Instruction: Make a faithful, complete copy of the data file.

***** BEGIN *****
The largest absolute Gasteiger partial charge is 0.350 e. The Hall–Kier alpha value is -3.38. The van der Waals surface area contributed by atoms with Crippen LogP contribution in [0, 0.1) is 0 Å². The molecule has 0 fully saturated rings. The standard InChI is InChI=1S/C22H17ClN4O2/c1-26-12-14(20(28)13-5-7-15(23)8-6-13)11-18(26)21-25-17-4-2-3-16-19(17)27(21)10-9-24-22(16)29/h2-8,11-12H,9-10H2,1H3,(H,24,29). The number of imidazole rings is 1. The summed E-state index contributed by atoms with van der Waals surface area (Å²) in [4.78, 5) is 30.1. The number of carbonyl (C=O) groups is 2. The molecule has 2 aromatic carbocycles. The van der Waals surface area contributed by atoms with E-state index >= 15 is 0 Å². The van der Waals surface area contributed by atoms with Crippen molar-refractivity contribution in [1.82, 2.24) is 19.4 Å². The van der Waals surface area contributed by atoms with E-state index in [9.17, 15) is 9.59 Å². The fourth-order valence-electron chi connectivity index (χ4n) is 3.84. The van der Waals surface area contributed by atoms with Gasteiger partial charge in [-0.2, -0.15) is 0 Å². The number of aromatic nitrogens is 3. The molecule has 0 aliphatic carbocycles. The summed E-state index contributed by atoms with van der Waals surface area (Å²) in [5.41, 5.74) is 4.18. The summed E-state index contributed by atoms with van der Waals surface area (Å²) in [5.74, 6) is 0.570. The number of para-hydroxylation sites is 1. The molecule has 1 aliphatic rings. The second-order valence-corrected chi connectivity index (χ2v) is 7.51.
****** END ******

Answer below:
The largest absolute Gasteiger partial charge is 0.350 e. The Hall–Kier alpha value is -3.38. The van der Waals surface area contributed by atoms with Crippen LogP contribution in [0, 0.1) is 0 Å². The molecule has 0 fully saturated rings. The standard InChI is InChI=1S/C22H17ClN4O2/c1-26-12-14(20(28)13-5-7-15(23)8-6-13)11-18(26)21-25-17-4-2-3-16-19(17)27(21)10-9-24-22(16)29/h2-8,11-12H,9-10H2,1H3,(H,24,29). The number of imidazole rings is 1. The summed E-state index contributed by atoms with van der Waals surface area (Å²) in [4.78, 5) is 30.1. The number of carbonyl (C=O) groups is 2. The molecule has 2 aromatic carbocycles. The van der Waals surface area contributed by atoms with E-state index >= 15 is 0 Å². The van der Waals surface area contributed by atoms with Crippen molar-refractivity contribution in [1.82, 2.24) is 19.4 Å². The van der Waals surface area contributed by atoms with E-state index in [9.17, 15) is 9.59 Å². The fourth-order valence-electron chi connectivity index (χ4n) is 3.84. The van der Waals surface area contributed by atoms with Gasteiger partial charge in [-0.2, -0.15) is 0 Å². The number of aromatic nitrogens is 3. The molecule has 0 aliphatic carbocycles. The summed E-state index contributed by atoms with van der Waals surface area (Å²) in [5.41, 5.74) is 4.18. The summed E-state index contributed by atoms with van der Waals surface area (Å²) in [5.74, 6) is 0.570. The number of para-hydroxylation sites is 1. The molecule has 1 aliphatic rings. The second-order valence-corrected chi connectivity index (χ2v) is 7.51.